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NB Phoenix


dor
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I've just been reading the review of Phoenix in Canal Boat.

 

Am I the only person to think it is one dog-ugly lump of a boat?

 

The designer/builder seems a bit put out that he can't get the £200,000+ that he wanted for it, but even allowing for the expensive yacht/cruiser-styled fitout, I suspect he has arrived from a different planet.

 

If you had this sort of money to spend you could buy just about anything you wanted in the way of a narrowboat, and it even gets you into Sunseeker territory. I can't see the yottie types being attracted to it, nor can I see the NB fraternity wanting to be seen in something so gross.

 

Please tell me this is not the future of narrowboats.

Edited by dor
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Have any of you actally been on it?

 

I have, and i have to admit, if i had the money, it would make a very nice second boat!

 

Its well built, well designed, and well spec'ed.

- Its very diffrent, its a really interesting boat to see. You can defforntaly see the yacht influence. But also that they guy has really applied himself to the task of adapting it to suit the canal.

- I would surgest that anyone thinking about fitting out a narrowboat should atleast make an effort to see it. It really does open your mind to whats possable. Very nice boat.

 

But is it worth £200,000?

- Proberbly not! But full credit for the guy for the concept, design, and implmentation.

 

 

 

Daniel

 

They also use the same paints as we use on emilyanne!

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It's hard to imagine a much more poorly designed stern for canal use, frankly !

 

I'm also thinking of all that speculation that went on about the Alweras incident, and people insisting how you should avoid getting alongside the tiller, in case it ends up pushing you in.

 

It looks like the only way you are SUPPOSED to get on and off this is by squeezing past the tiller, and on to that low platform at the very back.

 

So if the tiller does take a swing and push you as you are going through that narrow gap, you have a good chance of being tipped over those low "lumps" on either side of it.

 

I don't just think it's horrible, I'm afraid - I actually think it looks heaps more dangerous than something "conventional".

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Its a camel.............. a horse designed by a commitee, like a reinvention of the wheel for the sake of it, its totally unnecessary.

 

The narrow canals are of interest because of the 200+ years of heritage. The working narrowboat evolved over a short period to be the best design for the job. That is a compromise between maximum load carrying capacity a 70 foot x 7 lock gave and minimum living space they could get away with, basically somewhere for the crew to lay down. Modern pleasure boats developed from this being originally converted work boats and later purpose built. With those, basically the cheaper the build, the poorer the asthetics, the harder on the eye.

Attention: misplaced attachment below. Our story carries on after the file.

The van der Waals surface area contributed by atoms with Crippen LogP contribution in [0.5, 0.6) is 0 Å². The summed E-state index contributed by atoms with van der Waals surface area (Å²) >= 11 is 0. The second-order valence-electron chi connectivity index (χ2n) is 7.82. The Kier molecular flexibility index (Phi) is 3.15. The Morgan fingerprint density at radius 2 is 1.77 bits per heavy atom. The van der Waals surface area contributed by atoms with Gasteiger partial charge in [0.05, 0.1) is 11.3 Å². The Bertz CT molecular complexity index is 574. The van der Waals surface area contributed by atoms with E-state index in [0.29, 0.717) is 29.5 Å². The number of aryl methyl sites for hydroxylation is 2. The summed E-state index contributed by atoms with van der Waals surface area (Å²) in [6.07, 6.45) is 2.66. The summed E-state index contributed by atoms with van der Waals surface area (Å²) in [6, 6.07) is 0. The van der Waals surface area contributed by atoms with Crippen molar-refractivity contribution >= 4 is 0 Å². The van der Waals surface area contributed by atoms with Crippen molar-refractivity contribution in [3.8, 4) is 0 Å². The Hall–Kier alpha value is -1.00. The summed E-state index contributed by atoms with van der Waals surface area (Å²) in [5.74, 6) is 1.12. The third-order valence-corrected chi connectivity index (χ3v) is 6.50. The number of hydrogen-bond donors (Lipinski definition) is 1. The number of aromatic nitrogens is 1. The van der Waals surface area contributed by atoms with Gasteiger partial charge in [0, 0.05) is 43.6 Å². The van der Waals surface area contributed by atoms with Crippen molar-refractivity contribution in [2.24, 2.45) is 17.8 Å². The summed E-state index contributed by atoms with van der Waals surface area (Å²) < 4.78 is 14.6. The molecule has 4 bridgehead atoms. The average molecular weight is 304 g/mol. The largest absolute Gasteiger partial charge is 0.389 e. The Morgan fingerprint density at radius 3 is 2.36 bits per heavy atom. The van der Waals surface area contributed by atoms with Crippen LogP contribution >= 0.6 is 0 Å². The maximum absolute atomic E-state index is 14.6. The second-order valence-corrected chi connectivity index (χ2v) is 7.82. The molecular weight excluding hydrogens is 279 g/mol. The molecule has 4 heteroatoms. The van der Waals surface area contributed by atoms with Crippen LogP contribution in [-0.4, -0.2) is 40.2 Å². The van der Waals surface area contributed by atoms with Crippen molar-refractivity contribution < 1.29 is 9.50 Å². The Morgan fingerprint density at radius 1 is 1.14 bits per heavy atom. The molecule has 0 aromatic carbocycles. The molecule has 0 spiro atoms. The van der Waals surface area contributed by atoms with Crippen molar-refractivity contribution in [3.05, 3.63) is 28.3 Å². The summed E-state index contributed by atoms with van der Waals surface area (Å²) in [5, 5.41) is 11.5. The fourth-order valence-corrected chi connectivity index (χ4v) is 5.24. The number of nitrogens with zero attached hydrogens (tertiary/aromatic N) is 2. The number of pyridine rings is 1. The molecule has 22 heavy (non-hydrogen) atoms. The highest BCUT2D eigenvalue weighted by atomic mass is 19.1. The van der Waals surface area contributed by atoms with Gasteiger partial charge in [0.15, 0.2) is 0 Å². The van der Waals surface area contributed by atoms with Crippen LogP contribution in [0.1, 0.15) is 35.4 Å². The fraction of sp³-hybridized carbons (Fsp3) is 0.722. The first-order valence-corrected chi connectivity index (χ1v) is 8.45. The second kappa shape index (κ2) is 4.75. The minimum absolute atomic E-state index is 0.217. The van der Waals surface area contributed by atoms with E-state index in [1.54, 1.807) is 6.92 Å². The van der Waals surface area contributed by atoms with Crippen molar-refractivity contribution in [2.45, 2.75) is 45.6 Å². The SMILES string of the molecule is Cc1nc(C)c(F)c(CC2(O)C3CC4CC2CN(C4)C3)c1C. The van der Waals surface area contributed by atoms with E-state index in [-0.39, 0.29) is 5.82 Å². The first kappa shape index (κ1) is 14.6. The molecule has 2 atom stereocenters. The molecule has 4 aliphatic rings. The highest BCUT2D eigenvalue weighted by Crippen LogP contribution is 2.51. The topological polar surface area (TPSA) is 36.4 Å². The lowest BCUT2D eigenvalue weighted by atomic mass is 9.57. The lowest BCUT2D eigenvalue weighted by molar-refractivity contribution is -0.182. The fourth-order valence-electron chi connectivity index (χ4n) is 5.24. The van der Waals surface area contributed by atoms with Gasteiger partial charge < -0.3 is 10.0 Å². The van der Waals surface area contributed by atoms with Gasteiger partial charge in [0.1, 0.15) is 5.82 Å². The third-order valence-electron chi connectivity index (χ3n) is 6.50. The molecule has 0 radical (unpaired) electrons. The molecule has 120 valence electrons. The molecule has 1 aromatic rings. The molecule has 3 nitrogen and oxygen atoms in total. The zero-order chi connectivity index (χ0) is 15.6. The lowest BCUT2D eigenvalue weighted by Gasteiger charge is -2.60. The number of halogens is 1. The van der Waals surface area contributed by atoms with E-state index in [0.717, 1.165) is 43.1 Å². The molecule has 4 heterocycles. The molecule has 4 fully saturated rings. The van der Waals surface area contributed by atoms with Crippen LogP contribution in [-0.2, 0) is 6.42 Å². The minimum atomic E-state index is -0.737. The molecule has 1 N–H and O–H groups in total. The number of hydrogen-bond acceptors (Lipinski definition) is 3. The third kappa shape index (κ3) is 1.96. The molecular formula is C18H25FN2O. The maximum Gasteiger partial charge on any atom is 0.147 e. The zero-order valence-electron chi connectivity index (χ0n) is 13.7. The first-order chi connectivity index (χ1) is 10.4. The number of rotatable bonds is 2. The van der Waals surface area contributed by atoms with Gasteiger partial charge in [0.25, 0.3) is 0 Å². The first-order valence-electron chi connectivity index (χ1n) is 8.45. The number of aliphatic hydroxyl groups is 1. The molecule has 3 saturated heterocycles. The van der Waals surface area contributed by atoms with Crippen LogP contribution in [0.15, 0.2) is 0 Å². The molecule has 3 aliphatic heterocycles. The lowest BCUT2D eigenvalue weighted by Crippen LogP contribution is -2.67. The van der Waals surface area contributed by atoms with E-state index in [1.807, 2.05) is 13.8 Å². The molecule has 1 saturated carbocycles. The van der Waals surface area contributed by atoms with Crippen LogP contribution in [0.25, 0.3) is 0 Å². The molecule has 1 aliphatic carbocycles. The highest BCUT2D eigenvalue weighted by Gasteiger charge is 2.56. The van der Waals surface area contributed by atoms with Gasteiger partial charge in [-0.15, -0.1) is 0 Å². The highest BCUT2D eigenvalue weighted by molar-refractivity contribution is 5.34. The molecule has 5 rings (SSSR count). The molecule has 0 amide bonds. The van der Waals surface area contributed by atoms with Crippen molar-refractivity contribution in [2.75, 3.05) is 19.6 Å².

Boaters are mostly conservative in their views, anything else just doesn't fit with most people's aspirations of what a narrowboat should look like, . If its your ideal boat then of course, yes, go ahead and build it. However, if this has been built on spec with the hope of making a buck or two I think the builder/subsequent owners are likely going to find it will always be hard to move on.

Edited by Hairy-Neil
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... "There are areas where welds and edge's haven't been ground off to a tidy enough finish"

Yeah, and the paints a bit rough!

- I asked them about it, apprently it was airless sprayed a bit heavyly. He said there not really happy with it.

 

The steel work isnt quite polished to the stupid extent some modern NBs are, but its not at all bad. Very neetly welded.

 

 

Daniel

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Yeah, and the paints a bit rough!

- I asked them about it, apprently it was airless sprayed a bit heavyly. He said there not really happy with it.

 

The steel work isnt quite polished to the stupid extent some modern NBs are, but its not at all bad. Very neetly welded.

Daniel

 

 

I think I would want it a bit better than "Not at all bad".

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Building concept type boats with your own money is risky it's much better to spend the customers on such projects.